18 Replies to “Visit El Rosario Monarch Butterfly Sanctuary in Mexico”

  1. And we see them in a special park miles away in Califas. Pacific Grove in fact. Y Leo Carrillo State Park, Los Angeles. Many others places actually.
    Thank you both once again.

  2. Hi,

    I’m working for Jetlag (, wich is the biggest media about travel in France with more than 500K followers on Facebook. Each month, our content reaches a very important audience online and our videos are viewed by almost 40 millions of people all over the world.

    We want to make a video report about monarch butterfly (in Mexico) and really loved what you've shot. That's why we're asking you the right to use parts of them.

    If you agree, it will be publish on our Facebook and Instagram pages. Of course, your account will be credited on screen and tag with a clickable link. This is a great opportunity for your work to become more and more famous. This is actually a winning collaboration for both of us. So it would be a real pleasure to work with you.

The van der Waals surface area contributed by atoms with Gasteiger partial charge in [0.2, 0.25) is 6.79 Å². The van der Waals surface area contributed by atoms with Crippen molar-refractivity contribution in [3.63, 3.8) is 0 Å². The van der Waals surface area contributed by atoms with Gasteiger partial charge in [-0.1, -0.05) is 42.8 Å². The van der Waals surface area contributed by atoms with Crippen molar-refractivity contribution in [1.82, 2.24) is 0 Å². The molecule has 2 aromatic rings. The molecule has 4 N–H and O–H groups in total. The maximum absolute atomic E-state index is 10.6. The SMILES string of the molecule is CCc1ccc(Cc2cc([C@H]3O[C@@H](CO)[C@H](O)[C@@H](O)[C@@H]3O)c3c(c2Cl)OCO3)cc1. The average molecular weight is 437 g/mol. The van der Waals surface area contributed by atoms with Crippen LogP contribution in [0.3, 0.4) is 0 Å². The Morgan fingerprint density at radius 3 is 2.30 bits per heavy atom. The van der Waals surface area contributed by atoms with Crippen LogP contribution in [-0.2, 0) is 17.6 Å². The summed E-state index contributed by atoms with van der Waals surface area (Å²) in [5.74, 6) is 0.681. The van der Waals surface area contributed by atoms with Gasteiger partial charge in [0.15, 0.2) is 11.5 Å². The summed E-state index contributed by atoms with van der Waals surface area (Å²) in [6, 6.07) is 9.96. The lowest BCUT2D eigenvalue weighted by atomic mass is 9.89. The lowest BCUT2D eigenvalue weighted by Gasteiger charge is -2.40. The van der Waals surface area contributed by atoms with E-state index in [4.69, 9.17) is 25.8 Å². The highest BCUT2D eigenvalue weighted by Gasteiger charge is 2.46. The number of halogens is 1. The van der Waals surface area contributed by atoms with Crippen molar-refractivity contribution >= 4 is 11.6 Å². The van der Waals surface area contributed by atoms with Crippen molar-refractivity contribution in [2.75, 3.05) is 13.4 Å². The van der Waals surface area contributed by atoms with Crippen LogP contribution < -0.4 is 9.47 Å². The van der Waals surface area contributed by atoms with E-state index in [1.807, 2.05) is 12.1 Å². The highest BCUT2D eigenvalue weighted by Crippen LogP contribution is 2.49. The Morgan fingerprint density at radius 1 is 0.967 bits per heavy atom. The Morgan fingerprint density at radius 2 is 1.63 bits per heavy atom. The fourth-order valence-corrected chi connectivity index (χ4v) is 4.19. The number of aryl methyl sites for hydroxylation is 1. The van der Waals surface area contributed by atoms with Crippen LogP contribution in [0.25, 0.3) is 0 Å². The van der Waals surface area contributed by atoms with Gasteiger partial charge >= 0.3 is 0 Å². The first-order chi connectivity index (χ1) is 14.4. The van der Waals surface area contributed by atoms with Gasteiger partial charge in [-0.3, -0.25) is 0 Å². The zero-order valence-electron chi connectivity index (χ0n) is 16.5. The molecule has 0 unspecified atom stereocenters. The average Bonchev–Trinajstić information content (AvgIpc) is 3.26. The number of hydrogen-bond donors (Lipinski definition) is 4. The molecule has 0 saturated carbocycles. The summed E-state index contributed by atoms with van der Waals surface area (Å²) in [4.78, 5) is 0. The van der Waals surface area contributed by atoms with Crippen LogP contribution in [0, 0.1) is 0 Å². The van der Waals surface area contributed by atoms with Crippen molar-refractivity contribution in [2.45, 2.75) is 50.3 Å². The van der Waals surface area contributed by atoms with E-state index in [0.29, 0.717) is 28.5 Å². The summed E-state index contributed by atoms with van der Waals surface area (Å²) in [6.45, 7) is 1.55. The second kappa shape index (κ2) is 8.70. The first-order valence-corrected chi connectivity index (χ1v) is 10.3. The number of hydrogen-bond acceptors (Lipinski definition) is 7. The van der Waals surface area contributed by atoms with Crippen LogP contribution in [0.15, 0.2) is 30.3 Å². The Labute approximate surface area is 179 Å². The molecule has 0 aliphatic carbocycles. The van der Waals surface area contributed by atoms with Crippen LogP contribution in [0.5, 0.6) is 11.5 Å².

If you need to see some examples of video content that we post on Jetlag, look here :

    Please let us know if you agree,

    Thanks !

  3. Hello,

    I manage a YouTube channel with 900,000 subscribers. I would love to feature some footage from this video in a video of mine. I would give you credit of course. Please email me [email protected] if you are interested!

  4. Thanks for watching, guys! Have you ever seen so many butterflies in one place before? Would you go to Michoacan to see the sanctuary?

    Looking for more videos like this?
    You can watch more of our Mexico travel videos here: